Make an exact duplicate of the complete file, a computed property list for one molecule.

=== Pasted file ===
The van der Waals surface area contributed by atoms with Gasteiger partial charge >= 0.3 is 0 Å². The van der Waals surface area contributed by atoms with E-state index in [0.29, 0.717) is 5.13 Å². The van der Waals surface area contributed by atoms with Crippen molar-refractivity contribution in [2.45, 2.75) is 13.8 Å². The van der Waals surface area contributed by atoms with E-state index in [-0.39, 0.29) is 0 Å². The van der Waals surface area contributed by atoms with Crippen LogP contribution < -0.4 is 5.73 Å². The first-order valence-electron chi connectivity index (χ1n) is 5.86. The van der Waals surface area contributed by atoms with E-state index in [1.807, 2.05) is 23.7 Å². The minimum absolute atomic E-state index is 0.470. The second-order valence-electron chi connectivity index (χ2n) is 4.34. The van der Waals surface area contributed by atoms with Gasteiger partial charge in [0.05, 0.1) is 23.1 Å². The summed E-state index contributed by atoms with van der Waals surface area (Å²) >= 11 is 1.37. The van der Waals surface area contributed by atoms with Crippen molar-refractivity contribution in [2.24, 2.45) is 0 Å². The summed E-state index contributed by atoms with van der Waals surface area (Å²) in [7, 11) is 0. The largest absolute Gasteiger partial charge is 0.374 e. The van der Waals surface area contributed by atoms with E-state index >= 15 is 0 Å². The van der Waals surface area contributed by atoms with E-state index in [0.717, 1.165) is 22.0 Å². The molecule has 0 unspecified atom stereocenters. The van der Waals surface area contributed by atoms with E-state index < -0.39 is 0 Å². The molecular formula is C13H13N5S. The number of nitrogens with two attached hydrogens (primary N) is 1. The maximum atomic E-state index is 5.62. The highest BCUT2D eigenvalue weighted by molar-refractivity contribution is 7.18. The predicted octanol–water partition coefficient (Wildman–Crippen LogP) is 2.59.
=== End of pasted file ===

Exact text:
The van der Waals surface area contributed by atoms with Gasteiger partial charge >= 0.3 is 0 Å². The van der Waals surface area contributed by atoms with E-state index in [0.29, 0.717) is 5.13 Å². The van der Waals surface area contributed by atoms with Crippen molar-refractivity contribution in [2.45, 2.75) is 13.8 Å². The van der Waals surface area contributed by atoms with E-state index in [-0.39, 0.29) is 0 Å². The van der Waals surface area contributed by atoms with Crippen LogP contribution < -0.4 is 5.73 Å². The first-order valence-electron chi connectivity index (χ1n) is 5.86. The van der Waals surface area contributed by atoms with E-state index in [1.807, 2.05) is 23.7 Å². The minimum absolute atomic E-state index is 0.470. The second-order valence-electron chi connectivity index (χ2n) is 4.34. The van der Waals surface area contributed by atoms with Gasteiger partial charge in [0.05, 0.1) is 23.1 Å². The summed E-state index contributed by atoms with van der Waals surface area (Å²) >= 11 is 1.37. The van der Waals surface area contributed by atoms with Crippen molar-refractivity contribution in [2.24, 2.45) is 0 Å². The summed E-state index contributed by atoms with van der Waals surface area (Å²) in [7, 11) is 0. The largest absolute Gasteiger partial charge is 0.374 e. The van der Waals surface area contributed by atoms with E-state index >= 15 is 0 Å². The van der Waals surface area contributed by atoms with E-state index in [0.717, 1.165) is 22.0 Å². The molecule has 0 unspecified atom stereocenters. The van der Waals surface area contributed by atoms with E-state index < -0.39 is 0 Å². The molecular formula is C13H13N5S. The number of nitrogens with two attached hydrogens (primary N) is 1. The maximum atomic E-state index is 5.62. The highest BCUT2D eigenvalue weighted by molar-refractivity contribution is 7.18. The predicted octanol–water partition coefficient (Wildman–Crippen LogP) is 2.59.